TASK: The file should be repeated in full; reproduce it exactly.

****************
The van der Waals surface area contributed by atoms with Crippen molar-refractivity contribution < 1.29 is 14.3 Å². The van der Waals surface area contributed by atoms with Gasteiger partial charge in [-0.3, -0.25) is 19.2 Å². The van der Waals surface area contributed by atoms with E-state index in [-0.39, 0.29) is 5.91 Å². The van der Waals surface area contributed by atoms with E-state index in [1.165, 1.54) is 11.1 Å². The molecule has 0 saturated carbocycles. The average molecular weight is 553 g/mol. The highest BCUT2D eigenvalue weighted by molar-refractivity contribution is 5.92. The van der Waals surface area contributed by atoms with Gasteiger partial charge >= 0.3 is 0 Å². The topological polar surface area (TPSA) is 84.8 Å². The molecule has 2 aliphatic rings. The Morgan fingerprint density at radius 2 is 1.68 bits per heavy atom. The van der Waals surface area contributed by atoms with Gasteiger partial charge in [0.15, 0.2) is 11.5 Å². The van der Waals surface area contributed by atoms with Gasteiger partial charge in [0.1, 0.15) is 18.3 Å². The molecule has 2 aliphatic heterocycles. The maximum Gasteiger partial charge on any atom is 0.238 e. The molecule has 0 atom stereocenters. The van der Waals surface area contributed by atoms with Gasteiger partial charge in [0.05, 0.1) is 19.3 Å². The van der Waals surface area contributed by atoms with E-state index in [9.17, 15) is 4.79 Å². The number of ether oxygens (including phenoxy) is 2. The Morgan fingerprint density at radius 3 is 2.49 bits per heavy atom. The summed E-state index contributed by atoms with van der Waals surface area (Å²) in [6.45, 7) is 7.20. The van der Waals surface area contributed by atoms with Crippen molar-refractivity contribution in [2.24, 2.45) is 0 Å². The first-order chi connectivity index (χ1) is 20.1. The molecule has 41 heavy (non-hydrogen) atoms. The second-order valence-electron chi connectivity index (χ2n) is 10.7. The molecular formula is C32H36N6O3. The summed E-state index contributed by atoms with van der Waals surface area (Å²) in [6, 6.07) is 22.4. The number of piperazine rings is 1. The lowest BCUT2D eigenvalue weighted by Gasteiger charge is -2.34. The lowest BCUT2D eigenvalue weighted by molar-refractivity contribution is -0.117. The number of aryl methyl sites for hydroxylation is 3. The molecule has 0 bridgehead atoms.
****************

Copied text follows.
The van der Waals surface area contributed by atoms with Crippen molar-refractivity contribution < 1.29 is 14.3 Å². The van der Waals surface area contributed by atoms with Gasteiger partial charge in [-0.3, -0.25) is 19.2 Å². The van der Waals surface area contributed by atoms with E-state index in [-0.39, 0.29) is 5.91 Å². The van der Waals surface area contributed by atoms with E-state index in [1.165, 1.54) is 11.1 Å². The molecule has 0 saturated carbocycles. The average molecular weight is 553 g/mol. The highest BCUT2D eigenvalue weighted by molar-refractivity contribution is 5.92. The van der Waals surface area contributed by atoms with Gasteiger partial charge >= 0.3 is 0 Å². The topological polar surface area (TPSA) is 84.8 Å². The molecule has 2 aliphatic rings. The Morgan fingerprint density at radius 2 is 1.68 bits per heavy atom. The van der Waals surface area contributed by atoms with Gasteiger partial charge in [0.15, 0.2) is 11.5 Å². The van der Waals surface area contributed by atoms with Gasteiger partial charge in [0.1, 0.15) is 18.3 Å². The molecule has 2 aliphatic heterocycles. The maximum Gasteiger partial charge on any atom is 0.238 e. The molecule has 0 atom stereocenters. The van der Waals surface area contributed by atoms with Gasteiger partial charge in [0.05, 0.1) is 19.3 Å². The van der Waals surface area contributed by atoms with E-state index in [9.17, 15) is 4.79 Å². The number of ether oxygens (including phenoxy) is 2. The Morgan fingerprint density at radius 3 is 2.49 bits per heavy atom. The summed E-state index contributed by atoms with van der Waals surface area (Å²) in [6.45, 7) is 7.20. The van der Waals surface area contributed by atoms with Crippen molar-refractivity contribution in [2.24, 2.45) is 0 Å². The first-order chi connectivity index (χ1) is 20.1. The molecule has 41 heavy (non-hydrogen) atoms. The second-order valence-electron chi connectivity index (χ2n) is 10.7. The molecular formula is C32H36N6O3. The summed E-state index contributed by atoms with van der Waals surface area (Å²) in [6, 6.07) is 22.4. The number of piperazine rings is 1. The lowest BCUT2D eigenvalue weighted by Gasteiger charge is -2.34. The lowest BCUT2D eigenvalue weighted by molar-refractivity contribution is -0.117. The number of aryl methyl sites for hydroxylation is 3. The molecule has 0 bridgehead atoms.